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Cruz, the former two-time bantamweight champion, faces Casey Kenney in the featured prelim of UFC 259 on March 6 at the UFC Apex in Las Vegas.
This won’t mark the first time Cruz competes on the prelims in his UFC career. When Cruz returned from an almost three-year layoff to face Takeya Mizugaki at UFC 178 in 2014, he was the featured prelim of the card and fully capitalized on that spot by running right through Mizugaki in the first round.
So the bantamweight legend doesn’t see the prelims as a negative thing at all. In fact, Cruz (22-3 MMA, 5-2 UFC) sees perks of being the featured prelim, which he considers a coveted spot on the card.
“That’s probably the most seen position on the entire fight card,” Cruz told ESPN. “I’ll have the most eyes on me. Like I said, I’ve had a pretty decent layoff, so let’s get me in front of a lot of eyes is what I’m thinking. At the same time, being on the prelims, that’s an ego thing. I’m not really attached to my ego at this point. I know what I am. I know the things that I’ve accomplished. It doesn’t affect me to be seen more, and I will. I’ll be seen more.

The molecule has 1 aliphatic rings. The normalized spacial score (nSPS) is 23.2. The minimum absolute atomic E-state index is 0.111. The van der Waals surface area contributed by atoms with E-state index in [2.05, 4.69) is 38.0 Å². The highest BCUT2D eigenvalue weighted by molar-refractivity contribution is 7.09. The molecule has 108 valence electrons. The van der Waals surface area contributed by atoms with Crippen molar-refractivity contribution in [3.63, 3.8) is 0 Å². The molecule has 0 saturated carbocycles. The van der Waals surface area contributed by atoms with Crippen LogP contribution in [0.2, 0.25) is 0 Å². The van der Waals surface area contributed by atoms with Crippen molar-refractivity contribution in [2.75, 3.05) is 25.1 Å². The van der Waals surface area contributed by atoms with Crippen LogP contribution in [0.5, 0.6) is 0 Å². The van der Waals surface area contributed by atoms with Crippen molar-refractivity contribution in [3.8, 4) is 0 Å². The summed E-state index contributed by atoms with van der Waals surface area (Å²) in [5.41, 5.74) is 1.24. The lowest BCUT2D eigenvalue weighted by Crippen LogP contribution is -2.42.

“More people tune into that then they will the main card. I’m right before the main card so everybody is watching that one because it’s the end of the prelims. It’s kind of like the lead-off hitter of a baseball team. That’s usually the fight that people wanna see almost every time they put these fights together. I’m excited to be in that position.”
In his most recent outing at UFC 249 in May, Cruz was stopped by then champion Henry Cejudo, dropping two consecutive fights for the first time in his career. Nine of Cruz’s past 10 fights dating back to his WEC tenure have been championship fights, but Cruz insists the drastic drop in his placement on the card doesn’t affect him at all.
“To not be on the main card, I don’t get paid more,” Cruz said. “None of us fighters get paid any different whether we’re on the main card or the prelims. So if people wanna stand up for anything, stand up for that. If the guys are on the main card, pay them the most amount of money I guess if that’s something to stand for.
“But really, I get paid the same regardless if I’m on the bottom of the prelims, the top of the main event, I’m on a set contract. Really what matters is getting in front of the most eyes, and I believe that position gets more eyes than any other position on the entire fight card. It’s logical.”